Is an App about Dog Fighting ‘Just a Game’?
By Lisa Spector, Juilliard Graduate, Canine Music Expert and co-founder of Through a Dog’s Ear.
An Android Dog Fighting App encouraging users to “feed, water, train and fight” virtual dogs was recently pulled off the Andorid market on April 28th, after protest from the Humane Society, thousands of animal lovers, and even from NFL player Michael Vick. By April 27th, over 100,000 people had downloaded the free app, according to the Twitter page of it’s developer, Kage Games. And yet, still on April 28, the website for Kage Games says “Coming Soon… Dog Wars. Raise your dog to beat the best.”
Don’t be fooled, if Dog Wars isn’t coming back on the market, a similar app with a different name is. Dog Bucks is a 99 cent purchasable item that gives your virtual dog 8000 “Dog Bucks” and an adrenaline shot to make sick, injured and dead dogs perform harder, faster, and meaner.
After just reading The Lost Dogs by Jim Gorant, the story behind Michael Vick’s dogs and their tale of rescue and redemption, I am sickened that these apps were developed. And even worse, it was free for children to use without parental consent.
In the book, Gorant tells why people like Vick get easily seduced into the world of dog fighting. “They saw themselves in the dogs. In the exterior toughness and bravado, to a degree, but even more in the animal’s willingness to take on any challenge, to endure pain and injury, to never give up despite long odds and great difficulty. Viewed in such light, the dogs are noble and heroic, and that is how these men view their own struggle against the disadvantages they’ve had to contend with. Even more, there is a certain godlike feeling that comes with knowing that these creatures of superior toughness and strength and will are a product of their own making. The dog men have bred and selected and trained these animals, perfect symbols of their own triumph.”
Next: What you can do to discourage dog fighting apps
In essence, even the real life fighting of the Vick dogs was like a metaphorical game. The makers of Dog Wars are claiming that “it’s just a virtual game.” And they are donating a portion of their proceeds to animal rescue organizations. Well, the net effect is that rescues will need even more money than they currently need to rescue and rehabilitate the real life dogs that are affected by a virtual game. To make matters even worse, their virtual game only helps build the monster myth that Pit Bulls are aggressive. In a recent study of 122 dog breeds, by the American Temperament Society (ATTS), Pit Bulls achieved a passing rate of 83.9 percent. That even passes Golden Retrievers and Beagles, according to BADRAP (Bay Area Dog Lovers Responsible about Pit Bulls).
Humane Society of the United States CEO Wayne Pacelle said, “Because Dog Wars actually instructs players on how to condition a dog using methods that are standard in organized dog fighting, this game may be a virtual training ground for would-be dog fighters. Its timing and message are all wrong.”
While dog fighting is illegal in all 50 United States, dog fighting apps are seen by Kage Games as a freedom of speech. Google owns the Android, and I’m very curious to know their thoughts. There is some irony in the fact that they appear to love dogs as their offices are dog-friendly, where employees are invited to bring their dogs to work. Online, I found a quote made by a Google employee, “Google’s affection for our canine friends is an integral facet of our corporate culture.” With more than 23,000 full-time employees worldwide, Google has consistently ranked in the top 5 of Fortune Magazine’s 100 best companies to work for. “We recognize that dogs can be a valued and important part of employee’s lives and, in many cases, bringing them to work enhances their quality of life,” said Stacy Sullivan, Google’s chief culture officer.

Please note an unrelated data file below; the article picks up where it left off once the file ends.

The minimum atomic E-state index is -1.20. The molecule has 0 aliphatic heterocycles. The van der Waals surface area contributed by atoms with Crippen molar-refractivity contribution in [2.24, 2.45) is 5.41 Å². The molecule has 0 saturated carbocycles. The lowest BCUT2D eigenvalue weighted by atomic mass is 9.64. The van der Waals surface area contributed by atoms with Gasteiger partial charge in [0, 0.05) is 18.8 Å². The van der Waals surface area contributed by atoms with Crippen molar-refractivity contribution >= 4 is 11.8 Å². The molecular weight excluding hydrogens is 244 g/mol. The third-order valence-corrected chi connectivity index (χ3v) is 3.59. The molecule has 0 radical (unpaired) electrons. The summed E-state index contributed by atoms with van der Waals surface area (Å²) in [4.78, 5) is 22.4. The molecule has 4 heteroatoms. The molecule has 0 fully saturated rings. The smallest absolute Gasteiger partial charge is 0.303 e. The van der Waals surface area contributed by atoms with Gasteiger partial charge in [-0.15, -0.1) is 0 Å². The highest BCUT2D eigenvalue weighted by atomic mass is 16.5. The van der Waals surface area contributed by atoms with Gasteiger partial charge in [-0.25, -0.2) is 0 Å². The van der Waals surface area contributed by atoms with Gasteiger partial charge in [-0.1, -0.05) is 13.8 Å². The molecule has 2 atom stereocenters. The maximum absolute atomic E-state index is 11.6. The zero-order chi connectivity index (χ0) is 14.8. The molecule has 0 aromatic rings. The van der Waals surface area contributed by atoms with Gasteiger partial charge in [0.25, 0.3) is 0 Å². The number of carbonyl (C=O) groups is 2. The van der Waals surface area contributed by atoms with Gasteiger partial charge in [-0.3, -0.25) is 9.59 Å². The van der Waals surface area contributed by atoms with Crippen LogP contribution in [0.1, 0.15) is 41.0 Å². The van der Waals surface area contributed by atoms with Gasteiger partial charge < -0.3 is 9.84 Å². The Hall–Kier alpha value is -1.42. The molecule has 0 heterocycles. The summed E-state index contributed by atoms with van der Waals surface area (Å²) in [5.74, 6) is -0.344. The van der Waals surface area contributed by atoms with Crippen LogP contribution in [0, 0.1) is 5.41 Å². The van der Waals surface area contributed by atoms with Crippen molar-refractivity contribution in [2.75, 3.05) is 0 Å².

Unlike Apple, which pre-screens its apps, Google relies on community monitoring to identify applications that violate its terms of service. Kage Games even states in all caps in their descriptions of the Dog Wars app, “A GAME THAT WILL NEVER BE IN THE iPHONE STORE!!!!”
All I can say is that I’m very proud to own an iPhone!
What are your thoughts? Are the Android Apps Dogs Wars and Dog Bucks merely virtual games that have no significance on real life behavior? Thanks for posting your comments below. If you believe that this is a damaging app, here are some call to action items:
1) Sign the petition to tell Google and Kage Games that dog fighting of any sort is never “Just a Game.”
2) Click here to flag this application as inappropriate. The application’s name is “Dog Wars,” the 2 add-on applications are named “Dog Bucks,” and the developer is Kage Games LLC.
3) Email Google at email@example.com and ask that they remove Dog Wars and both Dog Bucks packs from the Android Market. Share your concerns. As they say, a picture speaks a thousand words, so feel free to attach a photo of a victim of dog fighting.
4) Email Kage Games at firstname.lastname@example.org and tell them your thoughts. They have gained a huge amount of publicity over this app. This is a case where I really hope bad publicity is worse than no publicity.
5) Flag this application as inappropriate here. The application’s name is “Dog Wars,” the 2 add-on applications are named “Dog Bucks”, and the developer is Kage Games LLC
6) If you’re an Android device user, search “Dog Wars” and “Dog Bucks” in the Android Market application. Flag all 3 of them from your device as well.
As co-founder of Through a Dog’s Ear, I am offering my Care2 readers a free download from our latest release, Music to Calm your Canine Companion, Vol. 3. Simply click here and enter your email address and a link to the free download will be delivered to your inbox for you and your canine household to enjoy.